Different modes help with the questing which can range from X-defense (5 player horde mode) to Holo-sim (2 player horde mode), to Midtown Manhattan (one map with constantly respawning enemies) and, to my knowledge, the first ever raid in an action RPG added just recently. Legendary quests can help with gaining XP fast as completing specific objectives will net you much more XP than usual and a currency called Odin marks which you use to buy legendaries or bless stat-giving artifacts with additional benefits. The 9 chapter story mode is pretty decent the first time through but eventually once it's over you'll probably avoid re-playing it on the 2 harder difficulties and level somewhere else.
Like I mentioned earlier the game isn't without faults and my number one issue is optimization. Now granted I don't have the greatest of computer rigs with the 4k resolutions and such but for a computer than can handle Metro games and Crysis 3, it seems odd that my framerate can literally dip into the 10's when things get too busy. And the reason why is the 2nd issue which is the spell effects and I get why they're here: powerful heroes should look and feel powerful but when you have 10 heroes onscreen (or more) with many having really visual elaborate powers, the game looks like a mess with too much going on at once and can even perform like a mess.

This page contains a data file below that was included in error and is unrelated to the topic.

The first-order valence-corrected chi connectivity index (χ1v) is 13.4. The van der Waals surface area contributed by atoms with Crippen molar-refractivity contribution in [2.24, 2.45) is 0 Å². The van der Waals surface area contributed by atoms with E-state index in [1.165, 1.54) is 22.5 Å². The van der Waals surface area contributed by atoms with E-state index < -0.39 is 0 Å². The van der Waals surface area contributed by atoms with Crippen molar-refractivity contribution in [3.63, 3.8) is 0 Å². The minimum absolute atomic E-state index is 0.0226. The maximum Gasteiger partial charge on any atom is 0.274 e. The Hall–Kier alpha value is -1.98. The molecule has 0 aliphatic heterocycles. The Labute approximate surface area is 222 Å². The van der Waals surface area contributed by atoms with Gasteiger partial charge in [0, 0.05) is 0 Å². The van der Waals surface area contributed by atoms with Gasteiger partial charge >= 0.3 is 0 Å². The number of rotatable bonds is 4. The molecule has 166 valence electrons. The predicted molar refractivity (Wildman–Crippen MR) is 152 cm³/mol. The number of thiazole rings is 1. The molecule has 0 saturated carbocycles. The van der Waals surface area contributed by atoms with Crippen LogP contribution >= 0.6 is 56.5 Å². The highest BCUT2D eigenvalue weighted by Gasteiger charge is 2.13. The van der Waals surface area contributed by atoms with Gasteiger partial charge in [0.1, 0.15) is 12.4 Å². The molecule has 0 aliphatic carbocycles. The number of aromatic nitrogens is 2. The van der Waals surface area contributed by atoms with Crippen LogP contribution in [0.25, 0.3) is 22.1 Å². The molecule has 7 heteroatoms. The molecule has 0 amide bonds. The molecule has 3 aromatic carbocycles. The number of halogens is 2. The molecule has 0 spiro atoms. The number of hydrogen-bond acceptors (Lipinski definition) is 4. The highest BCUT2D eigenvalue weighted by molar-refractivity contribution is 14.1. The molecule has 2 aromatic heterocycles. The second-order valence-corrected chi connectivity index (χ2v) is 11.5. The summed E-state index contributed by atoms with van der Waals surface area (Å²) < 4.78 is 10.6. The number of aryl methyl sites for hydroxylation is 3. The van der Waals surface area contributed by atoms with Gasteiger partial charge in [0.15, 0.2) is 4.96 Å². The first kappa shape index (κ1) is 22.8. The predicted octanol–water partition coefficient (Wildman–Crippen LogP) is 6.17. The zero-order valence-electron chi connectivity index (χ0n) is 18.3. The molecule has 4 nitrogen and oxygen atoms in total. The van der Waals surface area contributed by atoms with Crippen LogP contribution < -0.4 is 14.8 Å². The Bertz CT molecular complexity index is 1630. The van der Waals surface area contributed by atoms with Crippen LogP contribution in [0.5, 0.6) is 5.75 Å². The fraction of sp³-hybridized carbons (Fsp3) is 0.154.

Also while the microtransactions aren't as egregious as they were at launch, my main issue is what are called fortune cards. These cards, costing a dollar, are somewhat similar to many other games usage of a "chest", get a chest, open it with a key and get some random bonus. In this game, cards you right-click can give you a chance at certain bonuses such as costumes that can only be found in those cards so for example let's use Ultimate Deadpool from card 3. You buy 10 of these, no costume, but you get a form of currency that comes with the items you gain so if you save up enough currency, you can just go to a vendor in-game and get it outright that way. And the price for these costumes? 95 of that currency (and each card's currency is separate). It's completely optional and no way power boosting but the idea of bare minimum 95 bucks for one costume sounds quite messed up to me.
Re-branded as "Marvel Heroes 2015", the game would easily win or at the very least be nominated if there was a "most improved game since launch" award somewhere. With 30+ playable heroes and more along the way, reduced prices on microtransactions, more game modes (including a PVP and the first ever ARPG raid), it's quite something how much the game has changed, whether you were along for the ride or planning on coming back and all of it for the better.